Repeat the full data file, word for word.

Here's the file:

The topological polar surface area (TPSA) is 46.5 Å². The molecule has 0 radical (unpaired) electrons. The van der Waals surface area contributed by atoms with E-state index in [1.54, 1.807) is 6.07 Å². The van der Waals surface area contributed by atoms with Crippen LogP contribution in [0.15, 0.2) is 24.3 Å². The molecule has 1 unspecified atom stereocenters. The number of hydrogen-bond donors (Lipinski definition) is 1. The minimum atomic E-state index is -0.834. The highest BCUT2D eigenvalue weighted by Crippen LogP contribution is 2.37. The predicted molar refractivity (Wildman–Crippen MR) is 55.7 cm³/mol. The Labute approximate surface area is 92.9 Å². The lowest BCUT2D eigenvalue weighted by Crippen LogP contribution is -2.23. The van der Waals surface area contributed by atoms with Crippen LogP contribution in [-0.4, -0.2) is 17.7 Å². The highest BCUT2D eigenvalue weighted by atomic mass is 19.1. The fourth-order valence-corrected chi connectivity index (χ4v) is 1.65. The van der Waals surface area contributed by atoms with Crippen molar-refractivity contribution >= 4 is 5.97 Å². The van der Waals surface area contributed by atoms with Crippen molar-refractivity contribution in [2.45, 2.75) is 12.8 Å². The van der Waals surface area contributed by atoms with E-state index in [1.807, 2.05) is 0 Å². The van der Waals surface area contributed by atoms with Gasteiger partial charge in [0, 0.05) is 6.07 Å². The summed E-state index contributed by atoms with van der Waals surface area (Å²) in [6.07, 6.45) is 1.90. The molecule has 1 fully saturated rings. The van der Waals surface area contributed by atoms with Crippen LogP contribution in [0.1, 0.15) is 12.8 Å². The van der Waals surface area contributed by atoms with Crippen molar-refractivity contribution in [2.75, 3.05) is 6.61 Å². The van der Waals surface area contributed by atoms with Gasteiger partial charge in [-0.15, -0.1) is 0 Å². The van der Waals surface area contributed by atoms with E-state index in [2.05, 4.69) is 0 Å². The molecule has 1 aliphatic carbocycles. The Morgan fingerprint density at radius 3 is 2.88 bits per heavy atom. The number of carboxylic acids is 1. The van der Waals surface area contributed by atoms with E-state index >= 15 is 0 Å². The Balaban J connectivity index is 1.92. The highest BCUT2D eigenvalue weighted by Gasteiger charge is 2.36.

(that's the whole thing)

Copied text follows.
The topological polar surface area (TPSA) is 46.5 Å². The molecule has 0 radical (unpaired) electrons. The van der Waals surface area contributed by atoms with E-state index in [1.54, 1.807) is 6.07 Å². The van der Waals surface area contributed by atoms with Crippen LogP contribution in [0.15, 0.2) is 24.3 Å². The molecule has 1 unspecified atom stereocenters. The number of hydrogen-bond donors (Lipinski definition) is 1. The minimum atomic E-state index is -0.834. The highest BCUT2D eigenvalue weighted by Crippen LogP contribution is 2.37. The predicted molar refractivity (Wildman–Crippen MR) is 55.7 cm³/mol. The Labute approximate surface area is 92.9 Å². The lowest BCUT2D eigenvalue weighted by Crippen LogP contribution is -2.23. The van der Waals surface area contributed by atoms with Crippen LogP contribution in [-0.4, -0.2) is 17.7 Å². The highest BCUT2D eigenvalue weighted by atomic mass is 19.1. The fourth-order valence-corrected chi connectivity index (χ4v) is 1.65. The van der Waals surface area contributed by atoms with Crippen molar-refractivity contribution >= 4 is 5.97 Å². The van der Waals surface area contributed by atoms with Crippen molar-refractivity contribution in [2.45, 2.75) is 12.8 Å². The van der Waals surface area contributed by atoms with E-state index in [1.807, 2.05) is 0 Å². The van der Waals surface area contributed by atoms with Gasteiger partial charge in [0, 0.05) is 6.07 Å². The summed E-state index contributed by atoms with van der Waals surface area (Å²) in [6.07, 6.45) is 1.90. The molecule has 1 fully saturated rings. The van der Waals surface area contributed by atoms with Crippen LogP contribution in [0.1, 0.15) is 12.8 Å². The van der Waals surface area contributed by atoms with Crippen molar-refractivity contribution in [2.75, 3.05) is 6.61 Å². The van der Waals surface area contributed by atoms with Gasteiger partial charge in [-0.15, -0.1) is 0 Å². The van der Waals surface area contributed by atoms with E-state index in [2.05, 4.69) is 0 Å². The molecule has 1 aliphatic carbocycles. The Morgan fingerprint density at radius 3 is 2.88 bits per heavy atom. The number of carboxylic acids is 1. The van der Waals surface area contributed by atoms with E-state index >= 15 is 0 Å². The Balaban J connectivity index is 1.92. The highest BCUT2D eigenvalue weighted by Gasteiger charge is 2.36.